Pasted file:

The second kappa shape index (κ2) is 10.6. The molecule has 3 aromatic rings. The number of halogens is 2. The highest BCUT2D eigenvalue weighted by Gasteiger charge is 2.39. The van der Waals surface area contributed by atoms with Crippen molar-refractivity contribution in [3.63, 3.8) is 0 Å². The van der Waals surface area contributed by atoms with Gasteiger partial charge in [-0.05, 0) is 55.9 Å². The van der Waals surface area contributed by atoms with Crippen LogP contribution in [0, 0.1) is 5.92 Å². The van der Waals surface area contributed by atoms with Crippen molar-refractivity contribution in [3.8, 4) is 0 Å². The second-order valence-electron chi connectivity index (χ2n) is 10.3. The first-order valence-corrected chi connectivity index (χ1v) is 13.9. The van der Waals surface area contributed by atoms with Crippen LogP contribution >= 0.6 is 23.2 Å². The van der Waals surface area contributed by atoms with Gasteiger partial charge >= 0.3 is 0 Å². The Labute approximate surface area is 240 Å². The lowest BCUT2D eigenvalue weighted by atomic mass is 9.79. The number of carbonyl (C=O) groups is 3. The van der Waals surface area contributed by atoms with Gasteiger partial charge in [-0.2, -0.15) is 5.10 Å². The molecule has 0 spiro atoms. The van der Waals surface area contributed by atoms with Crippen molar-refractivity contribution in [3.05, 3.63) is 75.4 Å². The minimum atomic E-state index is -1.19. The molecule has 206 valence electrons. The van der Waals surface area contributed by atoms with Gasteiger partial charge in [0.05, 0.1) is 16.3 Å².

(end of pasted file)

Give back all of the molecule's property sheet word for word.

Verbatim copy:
The second kappa shape index (κ2) is 10.6. The molecule has 3 aromatic rings. The number of halogens is 2. The highest BCUT2D eigenvalue weighted by Gasteiger charge is 2.39. The van der Waals surface area contributed by atoms with Crippen molar-refractivity contribution in [3.63, 3.8) is 0 Å². The van der Waals surface area contributed by atoms with Gasteiger partial charge in [-0.05, 0) is 55.9 Å². The van der Waals surface area contributed by atoms with Crippen LogP contribution in [0, 0.1) is 5.92 Å². The van der Waals surface area contributed by atoms with Crippen molar-refractivity contribution in [3.8, 4) is 0 Å². The second-order valence-electron chi connectivity index (χ2n) is 10.3. The first-order valence-corrected chi connectivity index (χ1v) is 13.9. The van der Waals surface area contributed by atoms with Crippen LogP contribution >= 0.6 is 23.2 Å². The van der Waals surface area contributed by atoms with Gasteiger partial charge >= 0.3 is 0 Å². The Labute approximate surface area is 240 Å². The lowest BCUT2D eigenvalue weighted by atomic mass is 9.79. The number of carbonyl (C=O) groups is 3. The van der Waals surface area contributed by atoms with Gasteiger partial charge in [-0.2, -0.15) is 5.10 Å². The molecule has 0 spiro atoms. The van der Waals surface area contributed by atoms with Crippen molar-refractivity contribution in [3.05, 3.63) is 75.4 Å². The minimum atomic E-state index is -1.19. The molecule has 206 valence electrons. The van der Waals surface area contributed by atoms with Gasteiger partial charge in [0.05, 0.1) is 16.3 Å².